Do you like to eat red meat, such as beef steak, mutton satay, or beef sausage? Be careful, too often eating this type of meat can increase the risk of various diseases, such as heart disease, diabetes, and colon cancer.

As the name implies, red meat is meat that is red when it is not cooked. This meat can be processed and preserved into smoked meat, sausage, rendang, ham, beef meatballs, or burger stuffed meat (patty).

Red meat is actually a good source of protein, iron, vitamins and minerals for the body. However, if consumed too often, red meat can actually pose a risk to health. Many diseases can arise due to frequent consumption of red meat, including appendicitis, colon cancer, pancreatic cancer, breast cancer, heart disease, and diabetes.

Selecting the Type and Changing the Processing Method

Eating too much red meat can indeed have a negative impact on health, but that doesn’t mean you shouldn’t eat red meat at all. Red meat can still be consumed, it’s just that you need to pay attention to the portion and how it is processed.

Please note that 100 grams of red meat is the maximum amount that can be consumed per day. As an estimate, 100 grams of red meat is about the size of half a slice of white bread. Meanwhile, for processed red meat, such as sausage and ham, the recommended consumption is not to exceed 70 grams per day. In addition, choose meat that contains less fat.

If you like to eat red meat, here are some ways to process red meat to keep it healthy for consumption:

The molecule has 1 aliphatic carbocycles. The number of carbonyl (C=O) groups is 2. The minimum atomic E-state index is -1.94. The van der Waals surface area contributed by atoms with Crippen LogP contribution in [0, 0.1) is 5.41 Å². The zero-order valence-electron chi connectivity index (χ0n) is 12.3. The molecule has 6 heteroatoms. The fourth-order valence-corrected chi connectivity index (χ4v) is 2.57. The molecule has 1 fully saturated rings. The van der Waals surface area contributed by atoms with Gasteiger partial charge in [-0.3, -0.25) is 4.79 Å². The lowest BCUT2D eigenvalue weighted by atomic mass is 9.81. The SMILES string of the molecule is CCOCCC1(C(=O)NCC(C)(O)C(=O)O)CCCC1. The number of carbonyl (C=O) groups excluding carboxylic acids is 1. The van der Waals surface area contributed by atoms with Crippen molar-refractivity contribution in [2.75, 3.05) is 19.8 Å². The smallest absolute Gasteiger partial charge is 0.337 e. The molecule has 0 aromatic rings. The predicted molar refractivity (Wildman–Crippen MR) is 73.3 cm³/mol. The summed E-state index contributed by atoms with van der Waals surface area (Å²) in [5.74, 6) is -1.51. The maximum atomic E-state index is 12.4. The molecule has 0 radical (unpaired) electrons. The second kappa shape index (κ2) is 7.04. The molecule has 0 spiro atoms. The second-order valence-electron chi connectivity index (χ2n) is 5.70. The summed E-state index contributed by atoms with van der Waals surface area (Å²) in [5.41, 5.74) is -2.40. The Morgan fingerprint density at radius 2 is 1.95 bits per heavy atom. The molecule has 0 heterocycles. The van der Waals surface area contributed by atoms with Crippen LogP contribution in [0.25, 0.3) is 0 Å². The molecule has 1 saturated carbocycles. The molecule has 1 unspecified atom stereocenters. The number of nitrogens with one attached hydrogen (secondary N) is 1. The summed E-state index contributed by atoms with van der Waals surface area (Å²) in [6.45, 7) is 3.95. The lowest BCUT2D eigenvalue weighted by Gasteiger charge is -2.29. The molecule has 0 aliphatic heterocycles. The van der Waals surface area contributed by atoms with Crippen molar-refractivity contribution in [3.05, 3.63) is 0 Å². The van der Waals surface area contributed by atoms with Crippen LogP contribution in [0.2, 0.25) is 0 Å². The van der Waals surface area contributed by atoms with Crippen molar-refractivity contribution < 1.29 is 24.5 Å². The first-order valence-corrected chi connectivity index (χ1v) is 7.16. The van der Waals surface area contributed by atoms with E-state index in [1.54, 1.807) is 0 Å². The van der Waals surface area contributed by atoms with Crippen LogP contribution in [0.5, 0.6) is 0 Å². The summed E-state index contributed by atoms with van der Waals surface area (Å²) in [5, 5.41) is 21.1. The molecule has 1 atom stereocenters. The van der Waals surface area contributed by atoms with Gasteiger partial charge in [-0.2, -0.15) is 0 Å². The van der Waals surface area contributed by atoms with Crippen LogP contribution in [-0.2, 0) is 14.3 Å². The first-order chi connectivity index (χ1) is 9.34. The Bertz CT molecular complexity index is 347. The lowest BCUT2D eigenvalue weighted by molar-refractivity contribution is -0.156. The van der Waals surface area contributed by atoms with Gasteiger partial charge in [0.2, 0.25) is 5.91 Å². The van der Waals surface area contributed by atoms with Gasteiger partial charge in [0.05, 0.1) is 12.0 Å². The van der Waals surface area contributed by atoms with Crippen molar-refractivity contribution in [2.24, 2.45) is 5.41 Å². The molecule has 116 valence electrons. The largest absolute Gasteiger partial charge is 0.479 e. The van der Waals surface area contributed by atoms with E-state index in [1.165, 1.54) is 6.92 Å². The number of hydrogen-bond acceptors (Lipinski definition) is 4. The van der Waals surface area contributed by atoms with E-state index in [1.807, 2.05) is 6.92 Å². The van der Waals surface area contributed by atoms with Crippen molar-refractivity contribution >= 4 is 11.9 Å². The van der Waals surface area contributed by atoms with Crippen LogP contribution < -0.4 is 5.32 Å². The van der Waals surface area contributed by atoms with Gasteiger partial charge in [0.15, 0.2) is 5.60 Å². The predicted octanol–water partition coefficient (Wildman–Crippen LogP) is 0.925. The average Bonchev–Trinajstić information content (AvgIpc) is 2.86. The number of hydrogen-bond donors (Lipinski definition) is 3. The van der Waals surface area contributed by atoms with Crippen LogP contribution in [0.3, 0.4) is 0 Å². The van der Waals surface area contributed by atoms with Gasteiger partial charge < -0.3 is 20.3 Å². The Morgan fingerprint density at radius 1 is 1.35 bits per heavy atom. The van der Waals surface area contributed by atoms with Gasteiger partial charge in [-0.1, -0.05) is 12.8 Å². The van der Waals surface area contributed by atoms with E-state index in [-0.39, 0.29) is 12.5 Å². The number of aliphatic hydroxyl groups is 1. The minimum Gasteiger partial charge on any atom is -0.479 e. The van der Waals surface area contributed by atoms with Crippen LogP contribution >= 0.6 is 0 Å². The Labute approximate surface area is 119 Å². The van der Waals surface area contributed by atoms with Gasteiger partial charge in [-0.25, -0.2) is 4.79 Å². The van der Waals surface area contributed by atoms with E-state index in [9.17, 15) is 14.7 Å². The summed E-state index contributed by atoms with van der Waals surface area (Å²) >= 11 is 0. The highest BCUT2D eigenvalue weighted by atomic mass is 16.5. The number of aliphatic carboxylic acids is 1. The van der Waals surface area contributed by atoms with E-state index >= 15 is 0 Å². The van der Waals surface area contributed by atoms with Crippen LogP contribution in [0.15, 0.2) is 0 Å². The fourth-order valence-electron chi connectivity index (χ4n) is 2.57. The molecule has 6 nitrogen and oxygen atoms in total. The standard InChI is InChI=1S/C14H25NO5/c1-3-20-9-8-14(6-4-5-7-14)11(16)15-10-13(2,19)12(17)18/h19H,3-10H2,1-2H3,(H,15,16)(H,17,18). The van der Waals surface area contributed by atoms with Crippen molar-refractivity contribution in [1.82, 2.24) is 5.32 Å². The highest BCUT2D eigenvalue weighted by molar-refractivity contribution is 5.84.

1. Eat lean red meat, especially meat that ends in ‘loin’, such as tenderloin or sirloin.
  2. Replace beef or mutton with chicken or seafood.
  3. When cooking a meal using beef sausage, multiply the vegetables and replace some of the sausage with chunks of chicken.
  4. Remove the fat from the meat before cooking.
  5. Processing red meat at high temperatures can cause the food to release substances that increase the risk of cancer. Therefore, avoid grilling and frying red meat with too high a heat. Use medium heat, but cook a little longer.
  6. Turn the meat frequently when grilling or frying.
  7. Make sure the meat is cooked long enough to kill the germs inside, but avoid overcooking it. Overcooked red meat actually contains more cancer-causing ingredients.
  8. Process red meat by roasting, sauteing, steaming, or making soup. Remove the fat once the meat is browned.
  9. Remove skin and fat under the skin before processing.

Eating red meat is fine, but you have to pay attention to the portion and how to cook it, especially if you do have a history of gout and cholesterol. In order to keep your body healthy, in addition to adopting a healthy diet, you are also encouraged to exercise regularly, get enough rest, and stop smoking.

This video can help you cook red meat at home.